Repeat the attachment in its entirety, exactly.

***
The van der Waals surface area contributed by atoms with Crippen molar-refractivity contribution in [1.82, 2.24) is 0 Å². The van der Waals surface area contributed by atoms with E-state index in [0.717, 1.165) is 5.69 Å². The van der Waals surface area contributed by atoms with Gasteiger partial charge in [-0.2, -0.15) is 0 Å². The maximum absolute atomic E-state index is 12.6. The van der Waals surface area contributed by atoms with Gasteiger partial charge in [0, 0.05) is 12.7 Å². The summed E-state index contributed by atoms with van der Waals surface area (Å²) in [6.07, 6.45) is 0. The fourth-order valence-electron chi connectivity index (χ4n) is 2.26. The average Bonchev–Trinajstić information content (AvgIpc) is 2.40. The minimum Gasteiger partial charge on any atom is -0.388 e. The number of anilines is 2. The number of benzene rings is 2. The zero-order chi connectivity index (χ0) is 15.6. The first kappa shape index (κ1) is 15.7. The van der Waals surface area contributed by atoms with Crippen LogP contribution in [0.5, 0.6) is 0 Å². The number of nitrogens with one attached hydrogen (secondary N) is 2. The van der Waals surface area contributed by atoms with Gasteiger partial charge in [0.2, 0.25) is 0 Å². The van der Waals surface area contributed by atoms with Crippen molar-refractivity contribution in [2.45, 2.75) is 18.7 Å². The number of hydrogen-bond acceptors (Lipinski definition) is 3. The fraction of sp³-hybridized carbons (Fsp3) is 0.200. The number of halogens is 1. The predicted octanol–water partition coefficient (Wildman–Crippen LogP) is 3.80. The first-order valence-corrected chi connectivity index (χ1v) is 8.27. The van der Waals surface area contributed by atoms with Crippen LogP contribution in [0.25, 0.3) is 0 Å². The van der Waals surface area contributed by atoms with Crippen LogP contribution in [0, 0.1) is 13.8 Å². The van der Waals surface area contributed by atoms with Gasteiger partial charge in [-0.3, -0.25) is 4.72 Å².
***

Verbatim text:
The van der Waals surface area contributed by atoms with Crippen molar-refractivity contribution in [1.82, 2.24) is 0 Å². The van der Waals surface area contributed by atoms with E-state index in [0.717, 1.165) is 5.69 Å². The van der Waals surface area contributed by atoms with Gasteiger partial charge in [-0.2, -0.15) is 0 Å². The maximum absolute atomic E-state index is 12.6. The van der Waals surface area contributed by atoms with Gasteiger partial charge in [0, 0.05) is 12.7 Å². The summed E-state index contributed by atoms with van der Waals surface area (Å²) in [6.07, 6.45) is 0. The fourth-order valence-electron chi connectivity index (χ4n) is 2.26. The average Bonchev–Trinajstić information content (AvgIpc) is 2.40. The minimum Gasteiger partial charge on any atom is -0.388 e. The number of anilines is 2. The number of benzene rings is 2. The zero-order chi connectivity index (χ0) is 15.6. The first kappa shape index (κ1) is 15.7. The van der Waals surface area contributed by atoms with Crippen LogP contribution in [0.5, 0.6) is 0 Å². The number of nitrogens with one attached hydrogen (secondary N) is 2. The van der Waals surface area contributed by atoms with Gasteiger partial charge in [0.2, 0.25) is 0 Å². The van der Waals surface area contributed by atoms with Crippen molar-refractivity contribution in [2.45, 2.75) is 18.7 Å². The number of hydrogen-bond acceptors (Lipinski definition) is 3. The fraction of sp³-hybridized carbons (Fsp3) is 0.200. The number of halogens is 1. The predicted octanol–water partition coefficient (Wildman–Crippen LogP) is 3.80. The first-order valence-corrected chi connectivity index (χ1v) is 8.27. The van der Waals surface area contributed by atoms with Crippen LogP contribution in [0.25, 0.3) is 0 Å². The van der Waals surface area contributed by atoms with Crippen LogP contribution in [0, 0.1) is 13.8 Å². The van der Waals surface area contributed by atoms with Gasteiger partial charge in [-0.3, -0.25) is 4.72 Å².